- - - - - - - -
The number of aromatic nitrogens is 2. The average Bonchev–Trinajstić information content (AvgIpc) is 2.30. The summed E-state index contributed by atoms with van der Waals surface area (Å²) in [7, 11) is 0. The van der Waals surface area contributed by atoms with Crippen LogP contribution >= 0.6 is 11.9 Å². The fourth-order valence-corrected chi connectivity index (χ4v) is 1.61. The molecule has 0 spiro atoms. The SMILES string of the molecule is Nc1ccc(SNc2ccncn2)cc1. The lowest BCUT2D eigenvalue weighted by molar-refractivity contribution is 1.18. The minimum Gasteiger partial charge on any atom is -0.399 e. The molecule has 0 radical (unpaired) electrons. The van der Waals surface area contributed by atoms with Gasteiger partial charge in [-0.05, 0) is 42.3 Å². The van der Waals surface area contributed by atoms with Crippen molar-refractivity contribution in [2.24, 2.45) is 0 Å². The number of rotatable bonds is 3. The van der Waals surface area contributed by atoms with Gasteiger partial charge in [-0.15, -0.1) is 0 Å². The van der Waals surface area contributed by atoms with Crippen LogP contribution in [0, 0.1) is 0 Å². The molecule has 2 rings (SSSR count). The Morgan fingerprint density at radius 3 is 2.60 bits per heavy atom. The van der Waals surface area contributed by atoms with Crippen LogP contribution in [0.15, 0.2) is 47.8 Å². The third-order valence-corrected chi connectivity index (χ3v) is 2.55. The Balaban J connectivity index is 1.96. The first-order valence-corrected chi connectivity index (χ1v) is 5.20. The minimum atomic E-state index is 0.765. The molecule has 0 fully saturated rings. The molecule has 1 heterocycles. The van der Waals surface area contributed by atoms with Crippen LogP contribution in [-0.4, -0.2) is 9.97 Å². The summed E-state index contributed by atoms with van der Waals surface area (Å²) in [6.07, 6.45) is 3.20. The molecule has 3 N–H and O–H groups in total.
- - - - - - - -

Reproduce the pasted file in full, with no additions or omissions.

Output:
The number of aromatic nitrogens is 2. The average Bonchev–Trinajstić information content (AvgIpc) is 2.30. The summed E-state index contributed by atoms with van der Waals surface area (Å²) in [7, 11) is 0. The van der Waals surface area contributed by atoms with Crippen LogP contribution >= 0.6 is 11.9 Å². The fourth-order valence-corrected chi connectivity index (χ4v) is 1.61. The molecule has 0 spiro atoms. The SMILES string of the molecule is Nc1ccc(SNc2ccncn2)cc1. The lowest BCUT2D eigenvalue weighted by molar-refractivity contribution is 1.18. The minimum Gasteiger partial charge on any atom is -0.399 e. The molecule has 0 radical (unpaired) electrons. The van der Waals surface area contributed by atoms with Gasteiger partial charge in [-0.05, 0) is 42.3 Å². The van der Waals surface area contributed by atoms with Crippen molar-refractivity contribution in [2.24, 2.45) is 0 Å². The number of rotatable bonds is 3. The van der Waals surface area contributed by atoms with Gasteiger partial charge in [-0.15, -0.1) is 0 Å². The van der Waals surface area contributed by atoms with Crippen LogP contribution in [0, 0.1) is 0 Å². The molecule has 2 rings (SSSR count). The Morgan fingerprint density at radius 3 is 2.60 bits per heavy atom. The van der Waals surface area contributed by atoms with Crippen LogP contribution in [0.15, 0.2) is 47.8 Å². The third-order valence-corrected chi connectivity index (χ3v) is 2.55. The Balaban J connectivity index is 1.96. The first-order valence-corrected chi connectivity index (χ1v) is 5.20. The minimum atomic E-state index is 0.765. The molecule has 0 fully saturated rings. The molecule has 1 heterocycles. The van der Waals surface area contributed by atoms with Crippen LogP contribution in [-0.4, -0.2) is 9.97 Å². The summed E-state index contributed by atoms with van der Waals surface area (Å²) in [6.07, 6.45) is 3.20. The molecule has 3 N–H and O–H groups in total.